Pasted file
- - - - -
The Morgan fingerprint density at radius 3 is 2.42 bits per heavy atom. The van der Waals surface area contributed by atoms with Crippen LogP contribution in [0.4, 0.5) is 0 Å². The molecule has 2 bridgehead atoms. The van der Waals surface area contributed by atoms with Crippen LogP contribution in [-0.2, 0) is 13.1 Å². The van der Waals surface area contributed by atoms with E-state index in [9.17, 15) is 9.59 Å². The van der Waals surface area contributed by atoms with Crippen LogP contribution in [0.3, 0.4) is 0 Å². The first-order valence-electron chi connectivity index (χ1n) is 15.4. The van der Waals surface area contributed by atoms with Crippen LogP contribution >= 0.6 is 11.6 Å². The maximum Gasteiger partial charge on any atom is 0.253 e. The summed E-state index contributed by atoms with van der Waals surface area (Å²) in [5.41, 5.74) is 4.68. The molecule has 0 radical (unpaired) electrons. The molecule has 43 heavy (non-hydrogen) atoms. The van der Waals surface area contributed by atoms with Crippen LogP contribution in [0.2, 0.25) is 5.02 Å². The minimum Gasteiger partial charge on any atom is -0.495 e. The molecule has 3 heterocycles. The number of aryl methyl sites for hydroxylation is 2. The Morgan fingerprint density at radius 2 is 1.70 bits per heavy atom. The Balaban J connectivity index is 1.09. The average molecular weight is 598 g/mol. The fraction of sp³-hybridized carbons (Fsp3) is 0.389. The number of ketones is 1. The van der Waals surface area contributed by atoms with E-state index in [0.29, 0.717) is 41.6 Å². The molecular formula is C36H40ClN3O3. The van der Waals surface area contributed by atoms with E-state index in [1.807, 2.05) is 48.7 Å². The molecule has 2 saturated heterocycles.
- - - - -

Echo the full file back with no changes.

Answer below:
The Morgan fingerprint density at radius 3 is 2.42 bits per heavy atom. The van der Waals surface area contributed by atoms with Crippen LogP contribution in [0.4, 0.5) is 0 Å². The molecule has 2 bridgehead atoms. The van der Waals surface area contributed by atoms with Crippen LogP contribution in [-0.2, 0) is 13.1 Å². The van der Waals surface area contributed by atoms with E-state index in [9.17, 15) is 9.59 Å². The van der Waals surface area contributed by atoms with Crippen LogP contribution in [0.3, 0.4) is 0 Å². The first-order valence-electron chi connectivity index (χ1n) is 15.4. The van der Waals surface area contributed by atoms with Crippen LogP contribution >= 0.6 is 11.6 Å². The maximum Gasteiger partial charge on any atom is 0.253 e. The summed E-state index contributed by atoms with van der Waals surface area (Å²) in [5.41, 5.74) is 4.68. The molecule has 0 radical (unpaired) electrons. The molecule has 43 heavy (non-hydrogen) atoms. The van der Waals surface area contributed by atoms with Crippen LogP contribution in [0.2, 0.25) is 5.02 Å². The minimum Gasteiger partial charge on any atom is -0.495 e. The molecule has 3 heterocycles. The number of aryl methyl sites for hydroxylation is 2. The Morgan fingerprint density at radius 2 is 1.70 bits per heavy atom. The Balaban J connectivity index is 1.09. The average molecular weight is 598 g/mol. The fraction of sp³-hybridized carbons (Fsp3) is 0.389. The number of ketones is 1. The van der Waals surface area contributed by atoms with E-state index in [0.29, 0.717) is 41.6 Å². The molecular formula is C36H40ClN3O3. The van der Waals surface area contributed by atoms with E-state index in [1.807, 2.05) is 48.7 Å². The molecule has 2 saturated heterocycles.